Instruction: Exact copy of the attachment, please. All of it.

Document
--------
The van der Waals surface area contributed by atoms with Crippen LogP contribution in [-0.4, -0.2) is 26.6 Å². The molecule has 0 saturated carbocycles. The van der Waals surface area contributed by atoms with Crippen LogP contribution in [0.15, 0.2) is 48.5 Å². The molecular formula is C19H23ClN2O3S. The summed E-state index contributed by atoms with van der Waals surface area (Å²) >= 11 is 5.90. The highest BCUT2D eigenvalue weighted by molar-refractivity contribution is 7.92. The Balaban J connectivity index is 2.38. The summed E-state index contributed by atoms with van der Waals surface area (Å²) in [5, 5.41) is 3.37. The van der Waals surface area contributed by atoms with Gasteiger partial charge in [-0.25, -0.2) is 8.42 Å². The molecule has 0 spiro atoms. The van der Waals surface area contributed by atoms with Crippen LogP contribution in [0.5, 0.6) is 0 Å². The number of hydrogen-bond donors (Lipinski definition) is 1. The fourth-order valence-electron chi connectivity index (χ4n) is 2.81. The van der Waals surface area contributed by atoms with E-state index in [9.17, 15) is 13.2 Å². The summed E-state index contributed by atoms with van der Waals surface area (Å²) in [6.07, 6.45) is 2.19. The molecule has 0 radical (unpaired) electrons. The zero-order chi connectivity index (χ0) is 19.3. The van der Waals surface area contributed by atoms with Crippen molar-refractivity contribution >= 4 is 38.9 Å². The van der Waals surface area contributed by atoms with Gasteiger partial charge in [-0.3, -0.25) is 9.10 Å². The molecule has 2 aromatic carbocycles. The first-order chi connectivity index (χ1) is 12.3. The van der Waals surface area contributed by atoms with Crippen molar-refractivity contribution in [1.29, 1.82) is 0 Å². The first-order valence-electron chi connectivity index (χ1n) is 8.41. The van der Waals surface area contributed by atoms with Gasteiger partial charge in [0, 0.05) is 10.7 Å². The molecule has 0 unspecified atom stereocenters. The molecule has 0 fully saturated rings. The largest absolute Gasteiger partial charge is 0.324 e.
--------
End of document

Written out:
The van der Waals surface area contributed by atoms with Crippen LogP contribution in [-0.4, -0.2) is 26.6 Å². The molecule has 0 saturated carbocycles. The van der Waals surface area contributed by atoms with Crippen LogP contribution in [0.15, 0.2) is 48.5 Å². The molecular formula is C19H23ClN2O3S. The summed E-state index contributed by atoms with van der Waals surface area (Å²) >= 11 is 5.90. The highest BCUT2D eigenvalue weighted by molar-refractivity contribution is 7.92. The Balaban J connectivity index is 2.38. The summed E-state index contributed by atoms with van der Waals surface area (Å²) in [5, 5.41) is 3.37. The van der Waals surface area contributed by atoms with Gasteiger partial charge in [-0.25, -0.2) is 8.42 Å². The molecule has 0 spiro atoms. The van der Waals surface area contributed by atoms with Crippen LogP contribution in [0.5, 0.6) is 0 Å². The number of hydrogen-bond donors (Lipinski definition) is 1. The fourth-order valence-electron chi connectivity index (χ4n) is 2.81. The van der Waals surface area contributed by atoms with E-state index in [9.17, 15) is 13.2 Å². The summed E-state index contributed by atoms with van der Waals surface area (Å²) in [6.07, 6.45) is 2.19. The molecule has 0 radical (unpaired) electrons. The zero-order chi connectivity index (χ0) is 19.3. The van der Waals surface area contributed by atoms with Crippen molar-refractivity contribution >= 4 is 38.9 Å². The van der Waals surface area contributed by atoms with Gasteiger partial charge in [-0.3, -0.25) is 9.10 Å². The molecule has 2 aromatic carbocycles. The first-order chi connectivity index (χ1) is 12.3. The van der Waals surface area contributed by atoms with Crippen molar-refractivity contribution in [1.29, 1.82) is 0 Å². The first-order valence-electron chi connectivity index (χ1n) is 8.41. The van der Waals surface area contributed by atoms with Gasteiger partial charge in [0, 0.05) is 10.7 Å². The molecule has 0 unspecified atom stereocenters. The molecule has 0 fully saturated rings. The largest absolute Gasteiger partial charge is 0.324 e.